Store owner charged in citizen’s arrest on trial

A thief told a Toronto judge he feared for his life when a shop owner chased him, tied him up and threw him into a van after he stole from a Chinatown grocery store.

TORONTO — A thief told a Toronto judge he feared for his life when a shop owner chased him, tied him up and threw him into a van after he stole from a Chinatown grocery store.

Anthony Bennett, who pleaded guilty last year to running off with $60 worth of flowers from a store owned by David Chen, took the stand Wednesday at Chen’s trial on confinement and assault charges.

“I didn’t know if these guys were going to take me back to the store . . . or what their intentions were,” Bennett testified on the first day of testimony.

“Why couldn’t we just walk back to the store? Why did they put me in the van?” he said.

“I was in fear for my life to be perfectly honest.”

Bennett pleaded guilty in August 2009 to stealing from the store and was sentenced to 30 days in jail. But he says he is a “victim” of Chen’s actions.

The case of the shopkeeper and his two co-accused has captivated Toronto.

The accused have said they were simply making a citizen’s arrest, and Chen’s lawyer says he never should have been charged.

At issue is the fact that Chen did not catch Bennett red-handed, but about an hour after he had shoplifted. The law states you can only make a citizen’s arrest when you catch someone in the act.

Bennett testified that he stole flowers from Chen’s store in May 2009 and then came back later to try and steal more.

A silent surveillance video played in court Wednesday showed Bennett running off after Chen calmly approached him, touched his shoulder and pointed towards his store.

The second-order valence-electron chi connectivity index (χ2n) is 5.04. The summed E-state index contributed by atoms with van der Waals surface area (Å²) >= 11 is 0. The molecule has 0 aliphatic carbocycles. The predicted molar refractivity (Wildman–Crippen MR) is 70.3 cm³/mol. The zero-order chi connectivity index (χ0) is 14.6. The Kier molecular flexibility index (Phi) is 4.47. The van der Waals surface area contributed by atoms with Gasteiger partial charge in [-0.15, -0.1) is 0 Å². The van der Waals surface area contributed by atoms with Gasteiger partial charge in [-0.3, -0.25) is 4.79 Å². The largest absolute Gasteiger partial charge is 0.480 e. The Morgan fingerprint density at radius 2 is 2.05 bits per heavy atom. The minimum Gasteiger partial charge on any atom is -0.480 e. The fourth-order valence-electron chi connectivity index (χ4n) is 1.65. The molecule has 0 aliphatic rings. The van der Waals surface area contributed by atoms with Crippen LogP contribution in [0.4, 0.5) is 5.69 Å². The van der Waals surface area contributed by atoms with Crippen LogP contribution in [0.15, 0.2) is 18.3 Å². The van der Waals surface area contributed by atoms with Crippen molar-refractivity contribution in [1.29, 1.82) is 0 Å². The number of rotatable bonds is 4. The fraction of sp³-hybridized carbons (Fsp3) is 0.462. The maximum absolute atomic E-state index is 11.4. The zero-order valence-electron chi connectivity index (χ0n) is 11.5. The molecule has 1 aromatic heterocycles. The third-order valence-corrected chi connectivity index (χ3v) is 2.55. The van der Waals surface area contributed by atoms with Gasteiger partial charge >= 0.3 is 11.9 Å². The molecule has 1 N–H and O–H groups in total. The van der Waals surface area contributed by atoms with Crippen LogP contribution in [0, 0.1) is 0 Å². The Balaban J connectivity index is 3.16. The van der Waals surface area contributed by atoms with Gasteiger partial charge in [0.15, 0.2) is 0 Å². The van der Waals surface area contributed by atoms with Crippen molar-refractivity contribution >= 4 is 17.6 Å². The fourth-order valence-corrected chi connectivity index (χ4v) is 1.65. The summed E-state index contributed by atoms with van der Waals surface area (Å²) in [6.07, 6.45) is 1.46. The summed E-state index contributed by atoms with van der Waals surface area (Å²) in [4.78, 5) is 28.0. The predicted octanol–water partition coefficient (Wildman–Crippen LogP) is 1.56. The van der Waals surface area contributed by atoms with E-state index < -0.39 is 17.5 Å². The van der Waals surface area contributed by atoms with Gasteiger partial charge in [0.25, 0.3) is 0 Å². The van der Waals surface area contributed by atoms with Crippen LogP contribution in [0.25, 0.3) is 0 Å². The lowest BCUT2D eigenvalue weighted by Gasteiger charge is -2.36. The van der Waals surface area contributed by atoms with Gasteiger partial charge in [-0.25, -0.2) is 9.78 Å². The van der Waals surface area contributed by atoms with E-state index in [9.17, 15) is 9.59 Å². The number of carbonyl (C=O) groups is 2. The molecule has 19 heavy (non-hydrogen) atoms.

Bennett said he panicked and ran down the alley, and that’s when three men chased him.

“All three of them started duct taping and then started twining my legs up and my hand,” Bennett said, complaining of a thumb injury that he claimed lasted for “months and months.”

“They hit me a few times on the way in while they were trying to subdue me.”

He testified that he didn’t fight back because he was afraid those who tied him up would grow “more violent.”

Bennett identified Chen as the man who caught him, but said the two other men who helped tie him up were not in the courtroom.

He said he “felt rescued” when police arrived a few minutes later, but admitted lying to them about stealing when giving a video statement under oath.

“I was nervous, I was scared, I didn’t know what I was saying,” he said.

Bennett, a man in his 50s with a soft voice, grew loud and annoyed when defence lawyer Peter Lindsay went through his long criminal record, which dates back more than 30 years and includes jail time for theft and drug charges.

“What does this got to do with people tying me up?” he asked Lindsay, saying his past should not be in question because he has done his time. He accused the lawyer of trying to publicly embarrass him.

“It’s plants. I didn’t go rob him with a gun!” he said.

Judge Ramez Khawly calmly intervened several times and ordered Bennett to answer Lindsay’s questions.

“Take a deep breath, you’re a bit of a hothead,” he told Bennett.

Bennett complained that the questions were taking too long to get to the point.

“You’re getting me upset,” he told Lindsay. “I am a victim here.”

The trial was supposed to start Monday, but was delayed because one of Chen’s co-accused didn’t have an accredited Mandarin translator to help him in court.

It continues Thursday when up to six police officers are expected to testify.